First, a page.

In every crisis, there is always an opportunity – what is something positive that will come out of this situation we are currently facing?

First of all, for years we have heard of globalization but perhaps we have never felt the meaning of “the butterfly effect” as much as we are currently experiencing it. We are all connected in this large global community where geographical distances, cultural and philosophical differences and regional and religious boundaries are dated notions that no longer seem relevant. While we are distant and we cannot meet and shake hands, we have never been closer. If we want to move forward in this hyper-connected and globalised world, we need to increase trust in one another, whether that means individuals, corporations, institutions, or countries. We need to share information and heighten co-operation, institute global agreements and nd common ground for exchanges in business, technology, science, healthcare and education. In some ways, companies have already learned this lesson better than anyone – yet never has this truth been as clear as it is today on so many levels.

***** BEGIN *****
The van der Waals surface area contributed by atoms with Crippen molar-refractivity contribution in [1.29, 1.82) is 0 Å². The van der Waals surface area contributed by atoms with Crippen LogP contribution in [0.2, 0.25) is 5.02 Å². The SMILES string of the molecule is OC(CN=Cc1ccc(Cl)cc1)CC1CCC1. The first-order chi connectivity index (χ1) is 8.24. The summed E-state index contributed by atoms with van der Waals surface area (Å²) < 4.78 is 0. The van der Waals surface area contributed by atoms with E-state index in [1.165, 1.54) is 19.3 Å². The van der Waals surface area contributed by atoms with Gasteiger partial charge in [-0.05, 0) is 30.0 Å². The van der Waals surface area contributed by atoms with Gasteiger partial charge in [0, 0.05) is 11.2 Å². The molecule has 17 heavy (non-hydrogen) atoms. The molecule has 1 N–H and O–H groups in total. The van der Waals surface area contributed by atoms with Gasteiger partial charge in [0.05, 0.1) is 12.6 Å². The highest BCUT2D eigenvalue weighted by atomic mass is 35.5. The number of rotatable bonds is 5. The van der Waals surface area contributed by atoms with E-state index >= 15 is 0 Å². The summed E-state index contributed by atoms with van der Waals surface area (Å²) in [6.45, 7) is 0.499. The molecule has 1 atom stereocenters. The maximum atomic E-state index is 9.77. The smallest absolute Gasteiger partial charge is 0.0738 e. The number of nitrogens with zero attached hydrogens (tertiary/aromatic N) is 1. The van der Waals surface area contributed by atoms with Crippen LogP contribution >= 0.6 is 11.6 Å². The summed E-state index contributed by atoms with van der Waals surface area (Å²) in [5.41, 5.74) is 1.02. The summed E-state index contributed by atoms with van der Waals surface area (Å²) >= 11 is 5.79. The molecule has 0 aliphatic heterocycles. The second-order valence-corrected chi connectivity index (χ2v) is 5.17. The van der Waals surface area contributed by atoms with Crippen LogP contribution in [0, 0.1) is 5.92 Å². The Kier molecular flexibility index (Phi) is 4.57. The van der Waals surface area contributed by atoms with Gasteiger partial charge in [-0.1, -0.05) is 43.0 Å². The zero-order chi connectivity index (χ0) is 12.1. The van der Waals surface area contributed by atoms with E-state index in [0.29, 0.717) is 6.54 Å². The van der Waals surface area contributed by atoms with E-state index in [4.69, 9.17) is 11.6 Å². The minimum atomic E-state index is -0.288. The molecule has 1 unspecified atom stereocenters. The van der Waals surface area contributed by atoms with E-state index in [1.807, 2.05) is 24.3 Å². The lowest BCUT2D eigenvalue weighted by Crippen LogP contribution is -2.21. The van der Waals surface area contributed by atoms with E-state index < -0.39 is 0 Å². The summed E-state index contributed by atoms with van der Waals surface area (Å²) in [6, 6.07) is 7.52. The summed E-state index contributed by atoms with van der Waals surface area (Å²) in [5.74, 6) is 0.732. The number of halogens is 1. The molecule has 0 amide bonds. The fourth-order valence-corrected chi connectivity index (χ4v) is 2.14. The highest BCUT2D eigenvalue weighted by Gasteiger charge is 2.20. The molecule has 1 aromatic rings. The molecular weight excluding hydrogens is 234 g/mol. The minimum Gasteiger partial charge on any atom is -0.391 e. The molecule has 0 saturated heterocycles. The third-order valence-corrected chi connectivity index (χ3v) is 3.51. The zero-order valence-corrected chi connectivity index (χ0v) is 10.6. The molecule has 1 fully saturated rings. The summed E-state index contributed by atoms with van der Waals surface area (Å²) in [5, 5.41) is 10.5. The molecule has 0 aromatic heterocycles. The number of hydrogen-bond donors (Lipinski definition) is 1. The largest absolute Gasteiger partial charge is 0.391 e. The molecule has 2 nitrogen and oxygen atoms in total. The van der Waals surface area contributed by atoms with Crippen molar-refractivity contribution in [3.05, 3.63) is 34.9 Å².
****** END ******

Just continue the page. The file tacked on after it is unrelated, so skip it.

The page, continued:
Secondly, this crisis quickly changed our relationship with easy to use technology, we adapted quickly and are grateful for these tools that I believe are here to stay. And this is good news. For years we’ve discussed e-learning or working from home, and now in just a few short weeks it’s all become a reality. It’s a giant pilot project, albeit an unexpected acceleration, which otherwise would have never occurred, and which will prove beneficial in the future. When all this will be over we will nd ourselves masters of tools, abilities and habits that we will be more than able to handle.


Spring/Summer 2020